• Damien says:

          So you get a whopping $5 interest after a year… actually that is a gross exaggeration… probably more like $2… almost enough to buy a cup of coffee at McDonalds.

      • JR says:

        im doing this so i dont spend all my money on car parts but im doing the $25 a week and i hope i can follow through with it because i just have a bad habit of spending all my money on car parts

      • Tina says:

        I started it last year, and have stuck with it every Wednesday. I’m not frivolous, and sometimes toss in the extra change I find in pockets. I have over $1000 in the jar, and will definitely be doing it again this New Year’s Day. I think I’m going to buy my husband a new laptop, his is toasted!

        • Kimberley says:

          We did this last year and it worked wonders. We saved the bulk of our spending money for a two week vacation this winter. We did make one change however….flipped the amounts around…started with week 52 and counted down. This meant that come Christmas time, we had more cash to spend on the family and didn’t derail our savings plans…Worked like a charm…doing it again this year…Every friday without fail 🙂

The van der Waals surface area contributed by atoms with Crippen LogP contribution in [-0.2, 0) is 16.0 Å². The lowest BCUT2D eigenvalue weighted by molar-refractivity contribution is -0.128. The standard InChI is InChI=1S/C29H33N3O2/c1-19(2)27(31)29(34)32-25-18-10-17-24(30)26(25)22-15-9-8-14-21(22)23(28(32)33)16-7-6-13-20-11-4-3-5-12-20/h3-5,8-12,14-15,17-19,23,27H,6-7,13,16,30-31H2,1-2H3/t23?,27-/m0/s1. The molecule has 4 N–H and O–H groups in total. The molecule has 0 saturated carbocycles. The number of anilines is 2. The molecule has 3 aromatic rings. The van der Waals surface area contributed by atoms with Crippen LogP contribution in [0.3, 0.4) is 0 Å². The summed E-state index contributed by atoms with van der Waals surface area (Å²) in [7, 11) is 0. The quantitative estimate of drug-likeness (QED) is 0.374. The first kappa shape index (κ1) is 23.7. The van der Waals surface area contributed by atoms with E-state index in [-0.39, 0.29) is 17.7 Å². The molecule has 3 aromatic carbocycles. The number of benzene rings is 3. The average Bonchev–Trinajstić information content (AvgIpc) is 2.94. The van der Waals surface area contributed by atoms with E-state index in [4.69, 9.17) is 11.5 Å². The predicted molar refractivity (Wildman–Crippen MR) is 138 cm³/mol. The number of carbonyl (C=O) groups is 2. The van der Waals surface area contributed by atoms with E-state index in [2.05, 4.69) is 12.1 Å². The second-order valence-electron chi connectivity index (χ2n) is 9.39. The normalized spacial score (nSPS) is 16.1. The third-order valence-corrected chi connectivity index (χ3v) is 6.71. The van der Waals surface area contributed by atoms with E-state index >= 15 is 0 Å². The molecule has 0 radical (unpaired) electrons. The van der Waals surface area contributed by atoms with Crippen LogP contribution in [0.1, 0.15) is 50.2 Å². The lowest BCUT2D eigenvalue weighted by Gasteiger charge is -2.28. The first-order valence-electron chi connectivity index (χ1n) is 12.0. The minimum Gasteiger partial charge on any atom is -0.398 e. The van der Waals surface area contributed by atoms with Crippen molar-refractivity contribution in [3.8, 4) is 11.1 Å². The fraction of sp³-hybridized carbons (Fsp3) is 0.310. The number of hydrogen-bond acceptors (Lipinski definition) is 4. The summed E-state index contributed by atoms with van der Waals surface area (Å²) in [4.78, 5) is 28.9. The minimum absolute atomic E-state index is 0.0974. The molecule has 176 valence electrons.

• Gabe says:

        The reason I give the IRS an interest free loan is because we used to claim all our allowances on the W-4, then one year after filing taxes, we ended owing $2,000 in taxes because of underpayment. We couldn’t even begin to afford to pay it all in April, and so we ended up paying it back on a payment plan that included interest and penalty fees. I MUCH prefer giving them free Interest income to save my money for me and then a happy payday during tax time.

        • Lisa Casserly says:

          Hear, hear! This is why we did it, too. Because when you are living hand to mouth, paycheck to paycheck, feeding the kids and so on, getting slapped with ANOTHER bill was devastating. Sometimes $10 extra is as out of reach as the moon, and getting a $2000 bill from the IRS is a horrible adventure that you DO NOT NEED.

      • CharlieM says:

        You can get a fatter return if you claimed the correct amount and put your money where it can generate income. Ask your banker!!

      • Mark says:

        Have the IRS withhold more!!?? That’s real bright, let the government hold your excess funds for you earning no interest. You are better off maxing out your withholding allowances and putting that difference into an interest bearing account. I understand that todays interest earnings are very little but it beats nothing (nad that’s what you will get with uncle sam).

      • kARMa says:

        I think Rachel has a great idea… If you get say about $3000 in tax return, you will lose about $20 on interest over a year to IRS, sure if thats what it takes to make sure you save $3000 over a year!!!